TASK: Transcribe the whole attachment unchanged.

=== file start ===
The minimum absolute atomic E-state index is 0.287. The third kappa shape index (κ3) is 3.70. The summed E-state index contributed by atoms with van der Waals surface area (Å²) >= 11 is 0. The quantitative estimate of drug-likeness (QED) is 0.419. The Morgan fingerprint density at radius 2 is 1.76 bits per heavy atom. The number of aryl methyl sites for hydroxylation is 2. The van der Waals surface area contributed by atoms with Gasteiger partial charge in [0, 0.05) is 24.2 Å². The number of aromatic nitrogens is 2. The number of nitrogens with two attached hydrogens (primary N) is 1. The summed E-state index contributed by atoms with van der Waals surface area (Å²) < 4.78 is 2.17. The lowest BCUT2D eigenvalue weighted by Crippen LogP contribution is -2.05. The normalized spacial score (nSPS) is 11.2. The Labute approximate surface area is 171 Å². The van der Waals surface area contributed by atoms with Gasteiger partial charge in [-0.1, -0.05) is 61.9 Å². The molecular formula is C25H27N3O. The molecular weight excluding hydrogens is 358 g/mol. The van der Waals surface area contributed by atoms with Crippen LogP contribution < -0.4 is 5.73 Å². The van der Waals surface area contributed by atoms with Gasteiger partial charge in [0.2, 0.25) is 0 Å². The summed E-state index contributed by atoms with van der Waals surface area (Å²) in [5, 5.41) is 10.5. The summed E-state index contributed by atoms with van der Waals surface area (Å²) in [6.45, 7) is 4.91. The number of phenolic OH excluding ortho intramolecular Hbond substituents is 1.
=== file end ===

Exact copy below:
The minimum absolute atomic E-state index is 0.287. The third kappa shape index (κ3) is 3.70. The summed E-state index contributed by atoms with van der Waals surface area (Å²) >= 11 is 0. The quantitative estimate of drug-likeness (QED) is 0.419. The Morgan fingerprint density at radius 2 is 1.76 bits per heavy atom. The number of aryl methyl sites for hydroxylation is 2. The van der Waals surface area contributed by atoms with Gasteiger partial charge in [0, 0.05) is 24.2 Å². The number of aromatic nitrogens is 2. The number of nitrogens with two attached hydrogens (primary N) is 1. The summed E-state index contributed by atoms with van der Waals surface area (Å²) < 4.78 is 2.17. The lowest BCUT2D eigenvalue weighted by Crippen LogP contribution is -2.05. The normalized spacial score (nSPS) is 11.2. The Labute approximate surface area is 171 Å². The van der Waals surface area contributed by atoms with Gasteiger partial charge in [-0.1, -0.05) is 61.9 Å². The molecular formula is C25H27N3O. The molecular weight excluding hydrogens is 358 g/mol. The van der Waals surface area contributed by atoms with Crippen LogP contribution < -0.4 is 5.73 Å². The van der Waals surface area contributed by atoms with Gasteiger partial charge in [0.2, 0.25) is 0 Å². The summed E-state index contributed by atoms with van der Waals surface area (Å²) in [5, 5.41) is 10.5. The summed E-state index contributed by atoms with van der Waals surface area (Å²) in [6.45, 7) is 4.91. The number of phenolic OH excluding ortho intramolecular Hbond substituents is 1.